Although there is some authority from this Court to the effect that a defendant may not lodge a jurisdictional challenge to the original convictions in a probation revocation proceeding, State v. Hunnicutt, –––N.C.App. ––––, ––––, 740 S.E.2d 906, 909 (2013); State v. Long, –––N.C.App. ––––, ––––, 725 S.E.2d 71, 72, disc. review denied, 366 N.C. 227, 726 S.E.2d 836 (2012), a panel of this Court has recently held that, since those decisions are in conflict with earlier decisions of the Supreme Court, a “[d]efendant may, on appeal from revocation of probation, attack the jurisdiction of the trial court, either directly or collaterally.” State v. Pennell, ––– N.C.App. ––––, ––––, 746 S.E.2d 431, 441, stay granted, ––– N.C. ––––, 747 S.E.2d 247, disc. review granted, ––– N.C. ––––, 748 S.E.2d 534 (2013). Although the Supreme Court has stayed our decision in Pennell, we find the logic set out in Pennell compelling and adopt it as our own. As a result, given that we have the authority to consider the validity of a jurisdictional challenge to the underlying convictions in reviewing a judgment revoking a defendant's probation, we will examine on the merits the issue of whether the trial court lacked the authority to revoke Defendant's probation in the Ashe County cases based on jurisdictional defects in the underlying Ashe County felony convictions.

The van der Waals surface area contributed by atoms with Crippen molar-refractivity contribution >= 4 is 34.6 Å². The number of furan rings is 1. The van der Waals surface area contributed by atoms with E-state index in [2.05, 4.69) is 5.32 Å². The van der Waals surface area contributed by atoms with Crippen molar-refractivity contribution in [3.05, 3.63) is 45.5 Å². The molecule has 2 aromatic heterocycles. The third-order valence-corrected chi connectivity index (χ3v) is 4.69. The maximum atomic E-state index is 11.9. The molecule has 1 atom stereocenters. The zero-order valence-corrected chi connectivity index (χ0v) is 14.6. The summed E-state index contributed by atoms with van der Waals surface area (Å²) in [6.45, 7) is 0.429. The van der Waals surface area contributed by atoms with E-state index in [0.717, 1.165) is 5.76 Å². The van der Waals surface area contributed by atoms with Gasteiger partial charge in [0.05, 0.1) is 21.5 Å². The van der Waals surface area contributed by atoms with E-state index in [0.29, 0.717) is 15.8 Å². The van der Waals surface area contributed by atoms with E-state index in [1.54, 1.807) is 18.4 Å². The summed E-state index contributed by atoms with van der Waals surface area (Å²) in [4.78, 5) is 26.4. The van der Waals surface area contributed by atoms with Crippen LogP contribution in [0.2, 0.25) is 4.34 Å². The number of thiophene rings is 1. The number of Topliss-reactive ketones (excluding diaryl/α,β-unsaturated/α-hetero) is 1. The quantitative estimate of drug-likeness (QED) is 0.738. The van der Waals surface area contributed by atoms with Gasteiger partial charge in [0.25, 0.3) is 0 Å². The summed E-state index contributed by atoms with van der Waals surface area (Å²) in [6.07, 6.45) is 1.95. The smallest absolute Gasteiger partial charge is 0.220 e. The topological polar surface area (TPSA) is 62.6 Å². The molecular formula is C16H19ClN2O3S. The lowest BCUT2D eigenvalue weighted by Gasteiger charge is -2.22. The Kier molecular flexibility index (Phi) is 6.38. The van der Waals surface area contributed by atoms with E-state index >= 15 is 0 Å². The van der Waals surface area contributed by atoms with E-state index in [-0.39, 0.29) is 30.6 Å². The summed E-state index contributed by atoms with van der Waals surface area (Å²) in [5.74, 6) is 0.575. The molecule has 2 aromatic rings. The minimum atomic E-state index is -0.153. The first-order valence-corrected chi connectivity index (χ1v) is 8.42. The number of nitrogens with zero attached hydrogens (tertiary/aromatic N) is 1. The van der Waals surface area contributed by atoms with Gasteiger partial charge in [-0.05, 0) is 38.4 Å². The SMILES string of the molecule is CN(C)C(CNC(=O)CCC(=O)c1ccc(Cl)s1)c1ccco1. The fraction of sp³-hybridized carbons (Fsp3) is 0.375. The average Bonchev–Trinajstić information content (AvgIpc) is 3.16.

B. Trial Court's Jurisdiction to Revoke Probation

N.C. Gen.Stat. § 7A–271(e) provides that:

The superior court has exclusive jurisdiction over all hearings held pursuant to [N.C. Gen.Stat. § ] 15A–1345(e) where the district court had accepted a defendant's plea of guilty or no contest to a felony under the provisions of [N.C. Gen.Stat. § ] 7A–272(c), except that the district court shall have jurisdiction to hear these matters with the consent of the State and the defendant.

N.C. Gen.Stat. § 7A–271(e). As a result of the fact that N.C. Gen.Stat. § 15A–1345(e) governs the conduct of proceedings convened to address allegations that a convicted criminal defendant's probation should be revoked and the fact that N.C. Gen.Stat. § 7A–272(c) allows pleas of guilty or no contest to Class H and Class I felonies to be entered and addressed in the district court in certain circumstances, the obvious effect of N.C. Gen.Stat. § 7A–271(e) is to give the superior court exclusive jurisdiction over probation revocation hearings arising from cases in which the district court accepted a defendant's plea of guilty or no contest pursuant to N.C. Gen.Stat. § 7A–272(c).

N.C. Gen.Stat. § 7A–272(c) provides that:

With the consent of the presiding district court judge, the prosecutor, and the defendant, the district court has jurisdiction to accept a defendant's plea of guilty or no contest to a Class H or I felony if: